CRISPR and Microbiology

Posted on October 12, 2020   by Professor David Grainger

Last week, the 2020 Nobel Prize in Chemistry was awarded to Professors Emmanuelle Charpentier and Jennifer Doudna for their work on the genetic editing tool CRISPR-Cas9. In this blog, Professor David Grainger discusses some of the earliest research on CRISPR-Cas9 published in our flagship journal Microbiology.

CRISPR (clustered regularly interspaced short palindromic repeats) are sections of DNA now known to encode systems that protect bacteria from invading viruses (bacteriophages). Understanding how these systems work has been an important standalone basic science endeavour. More recently, harnessing CRISPR has opened the door to precision genome editing across all of life’s domains. This week, these breakthroughs were recognised by the Nobel Committee who awarded the prize for chemistry to Emmanuelle Charpentier and Jennifer Doudna.

Now known to occur in diverse prokaryotes – encompassing both the bacteria and archaea – CRISPR regions were first reported in the late 1980s for bacteria, and early 1990s for archaea. Long viewed as nothing more than a sequence oddity, the function of these sequences remained mysterious for almost two decades. In the mid 2000’s, three papers were published in Microbiology that subsequently became seminal to the field. Here, we discuss the findings and implications of these studies.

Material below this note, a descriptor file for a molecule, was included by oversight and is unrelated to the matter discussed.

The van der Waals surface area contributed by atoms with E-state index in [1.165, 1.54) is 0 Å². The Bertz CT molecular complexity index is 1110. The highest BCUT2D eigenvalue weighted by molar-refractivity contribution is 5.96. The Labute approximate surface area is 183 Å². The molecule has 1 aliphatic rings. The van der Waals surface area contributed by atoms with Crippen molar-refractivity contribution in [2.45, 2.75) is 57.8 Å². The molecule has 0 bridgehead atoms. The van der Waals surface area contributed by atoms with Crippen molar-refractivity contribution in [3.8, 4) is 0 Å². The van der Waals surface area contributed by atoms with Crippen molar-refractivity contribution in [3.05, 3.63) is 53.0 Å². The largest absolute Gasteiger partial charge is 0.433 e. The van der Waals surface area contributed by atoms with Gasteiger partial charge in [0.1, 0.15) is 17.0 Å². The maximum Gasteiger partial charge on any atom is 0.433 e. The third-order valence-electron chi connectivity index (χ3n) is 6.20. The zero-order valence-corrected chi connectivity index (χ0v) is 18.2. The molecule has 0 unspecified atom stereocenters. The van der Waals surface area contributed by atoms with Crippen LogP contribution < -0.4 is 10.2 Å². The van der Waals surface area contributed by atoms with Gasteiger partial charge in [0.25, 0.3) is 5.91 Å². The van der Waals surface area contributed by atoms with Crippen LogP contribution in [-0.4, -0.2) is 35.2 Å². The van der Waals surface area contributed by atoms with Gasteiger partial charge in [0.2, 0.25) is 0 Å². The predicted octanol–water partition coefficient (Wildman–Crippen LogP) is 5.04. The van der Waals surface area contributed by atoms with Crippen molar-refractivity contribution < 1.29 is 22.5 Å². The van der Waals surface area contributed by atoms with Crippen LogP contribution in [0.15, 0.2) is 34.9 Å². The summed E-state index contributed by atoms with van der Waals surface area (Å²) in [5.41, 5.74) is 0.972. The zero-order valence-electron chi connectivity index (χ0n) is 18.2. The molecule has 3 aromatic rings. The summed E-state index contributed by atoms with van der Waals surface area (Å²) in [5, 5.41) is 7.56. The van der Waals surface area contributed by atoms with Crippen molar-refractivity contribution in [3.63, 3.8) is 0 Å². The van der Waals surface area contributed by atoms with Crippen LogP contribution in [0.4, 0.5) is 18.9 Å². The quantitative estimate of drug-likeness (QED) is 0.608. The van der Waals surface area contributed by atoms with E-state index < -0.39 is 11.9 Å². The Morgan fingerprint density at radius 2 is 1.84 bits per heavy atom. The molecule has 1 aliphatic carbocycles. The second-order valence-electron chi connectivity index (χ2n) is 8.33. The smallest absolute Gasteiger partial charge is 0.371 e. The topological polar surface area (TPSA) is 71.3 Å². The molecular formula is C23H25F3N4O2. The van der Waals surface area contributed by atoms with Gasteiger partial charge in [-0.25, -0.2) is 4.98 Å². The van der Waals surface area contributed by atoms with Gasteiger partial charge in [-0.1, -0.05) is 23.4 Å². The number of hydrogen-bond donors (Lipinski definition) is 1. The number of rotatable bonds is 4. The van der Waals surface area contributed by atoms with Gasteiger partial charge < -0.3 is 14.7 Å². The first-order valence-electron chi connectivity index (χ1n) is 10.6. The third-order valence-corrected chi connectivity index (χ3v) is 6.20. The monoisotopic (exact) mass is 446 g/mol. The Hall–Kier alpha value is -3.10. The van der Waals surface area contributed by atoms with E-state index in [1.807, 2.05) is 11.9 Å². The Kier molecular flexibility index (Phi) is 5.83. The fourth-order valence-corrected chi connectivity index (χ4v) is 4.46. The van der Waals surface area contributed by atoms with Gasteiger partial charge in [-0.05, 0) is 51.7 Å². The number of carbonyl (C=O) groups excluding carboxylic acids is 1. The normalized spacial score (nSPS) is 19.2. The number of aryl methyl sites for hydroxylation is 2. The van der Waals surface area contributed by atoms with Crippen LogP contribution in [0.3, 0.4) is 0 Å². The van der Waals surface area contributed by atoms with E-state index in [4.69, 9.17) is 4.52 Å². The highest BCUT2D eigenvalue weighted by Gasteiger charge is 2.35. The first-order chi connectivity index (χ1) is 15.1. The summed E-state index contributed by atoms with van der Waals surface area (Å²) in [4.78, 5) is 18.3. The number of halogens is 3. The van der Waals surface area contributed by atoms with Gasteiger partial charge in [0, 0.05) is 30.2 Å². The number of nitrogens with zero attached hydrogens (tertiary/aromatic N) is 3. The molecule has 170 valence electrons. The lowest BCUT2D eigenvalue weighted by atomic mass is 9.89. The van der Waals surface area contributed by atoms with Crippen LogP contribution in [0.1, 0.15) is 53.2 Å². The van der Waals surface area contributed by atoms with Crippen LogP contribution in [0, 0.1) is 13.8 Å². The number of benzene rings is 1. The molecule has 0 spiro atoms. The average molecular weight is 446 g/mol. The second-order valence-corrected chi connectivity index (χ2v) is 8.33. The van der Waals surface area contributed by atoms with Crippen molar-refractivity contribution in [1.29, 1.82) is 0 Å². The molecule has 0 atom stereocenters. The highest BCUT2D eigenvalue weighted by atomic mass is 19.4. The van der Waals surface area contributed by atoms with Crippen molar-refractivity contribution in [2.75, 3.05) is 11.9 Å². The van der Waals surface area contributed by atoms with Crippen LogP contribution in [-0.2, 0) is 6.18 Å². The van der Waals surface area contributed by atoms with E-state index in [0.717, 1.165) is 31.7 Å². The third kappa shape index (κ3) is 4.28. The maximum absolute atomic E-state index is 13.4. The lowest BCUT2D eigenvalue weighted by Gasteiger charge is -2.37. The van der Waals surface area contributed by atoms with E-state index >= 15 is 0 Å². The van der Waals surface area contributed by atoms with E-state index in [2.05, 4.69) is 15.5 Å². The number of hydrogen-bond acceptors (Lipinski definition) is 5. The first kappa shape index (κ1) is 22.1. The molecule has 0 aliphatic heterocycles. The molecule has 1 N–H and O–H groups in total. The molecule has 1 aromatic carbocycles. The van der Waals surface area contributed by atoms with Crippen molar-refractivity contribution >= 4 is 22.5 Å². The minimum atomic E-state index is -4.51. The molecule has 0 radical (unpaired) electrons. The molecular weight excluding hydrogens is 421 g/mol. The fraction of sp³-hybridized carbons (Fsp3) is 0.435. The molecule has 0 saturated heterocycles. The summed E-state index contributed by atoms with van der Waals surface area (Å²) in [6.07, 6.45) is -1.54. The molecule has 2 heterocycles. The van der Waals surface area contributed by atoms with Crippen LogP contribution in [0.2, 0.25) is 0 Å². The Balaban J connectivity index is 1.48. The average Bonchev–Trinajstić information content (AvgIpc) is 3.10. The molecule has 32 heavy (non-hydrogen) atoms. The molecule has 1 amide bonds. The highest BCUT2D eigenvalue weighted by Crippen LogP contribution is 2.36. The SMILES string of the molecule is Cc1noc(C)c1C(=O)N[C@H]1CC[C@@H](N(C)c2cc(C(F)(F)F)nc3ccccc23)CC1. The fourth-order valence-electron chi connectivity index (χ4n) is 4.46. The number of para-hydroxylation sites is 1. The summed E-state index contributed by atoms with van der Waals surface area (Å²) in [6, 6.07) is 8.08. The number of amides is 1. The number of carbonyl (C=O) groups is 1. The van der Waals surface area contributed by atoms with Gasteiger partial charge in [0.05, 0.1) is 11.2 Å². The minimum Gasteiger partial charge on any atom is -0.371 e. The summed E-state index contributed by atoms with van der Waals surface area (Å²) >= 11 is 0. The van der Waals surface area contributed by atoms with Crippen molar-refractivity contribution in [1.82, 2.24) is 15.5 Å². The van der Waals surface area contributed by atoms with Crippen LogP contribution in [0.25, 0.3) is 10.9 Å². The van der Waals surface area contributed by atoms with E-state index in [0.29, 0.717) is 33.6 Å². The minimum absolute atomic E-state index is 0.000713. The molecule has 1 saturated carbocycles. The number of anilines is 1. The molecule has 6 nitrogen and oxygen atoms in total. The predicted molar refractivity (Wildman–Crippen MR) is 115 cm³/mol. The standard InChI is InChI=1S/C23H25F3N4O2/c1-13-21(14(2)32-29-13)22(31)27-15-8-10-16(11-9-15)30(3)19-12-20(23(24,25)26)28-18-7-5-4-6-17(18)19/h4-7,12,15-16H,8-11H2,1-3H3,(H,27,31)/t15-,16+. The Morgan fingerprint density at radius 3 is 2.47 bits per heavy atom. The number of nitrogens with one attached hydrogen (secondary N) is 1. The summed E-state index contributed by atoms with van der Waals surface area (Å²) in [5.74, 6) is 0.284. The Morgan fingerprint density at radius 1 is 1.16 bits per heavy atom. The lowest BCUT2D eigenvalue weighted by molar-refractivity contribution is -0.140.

Until 2005, it was not appreciated that the spacer regions of CRISPRs were derived from foreign DNA (i.e. that of bacteriophages). Clearly, understanding this was crucial to subsequently deciphering the function of these systems and the associated molecular mechanisms. Around this time, several papers from different laboratories independently reported the ‘alien’ nature of CRISPR spacer DNA. Two such papers, from the laboratories of Gilles Vergnaud and Dusko Ehrlich, were published in Microbiology. Along with the contemporaneous findings of Francis Mojica, the first researcher to fully characterise a CRISPR locus in 1993, these papers represented a step change in our understanding of CRISPR systems. The hypothesis that CRISPRs were indicative of a prokaryotic adaptive immune system was born.

At the time, these findings were deemed controversial and published anecdotes from the authors describe resistance from the scientific community. Over the next decade, laboratories the world over joined the race to understand and exploit CRISPR. Francis Mojica remained at the forefront of these efforts and chose Microbiology as the venue for his 2009 paper describing the role of proto-spacer adjacent motifs (PAMs). Mojica published further studies of Escherichia coli CRISPR systems in Microbiology at the end of the decade. 

Read the articles discussed in the blog:

CRISPR elements in Yersinia pestis acquire new repeats by preferential uptake of bacteriophage DNA, and provide additional tools for evolutionary studies

Clustered regularly interspaced short palindrome repeats (CRISPRs) have spacers of extrachromosomal origin

Short motif sequences determine the targets of the prokaryotic CRISPR defence system

Diversity of CRISPR loci in Escherichia coli

Find out more about CRISPR-Cas9 in our explainer video:

What is CRISPR-Cas?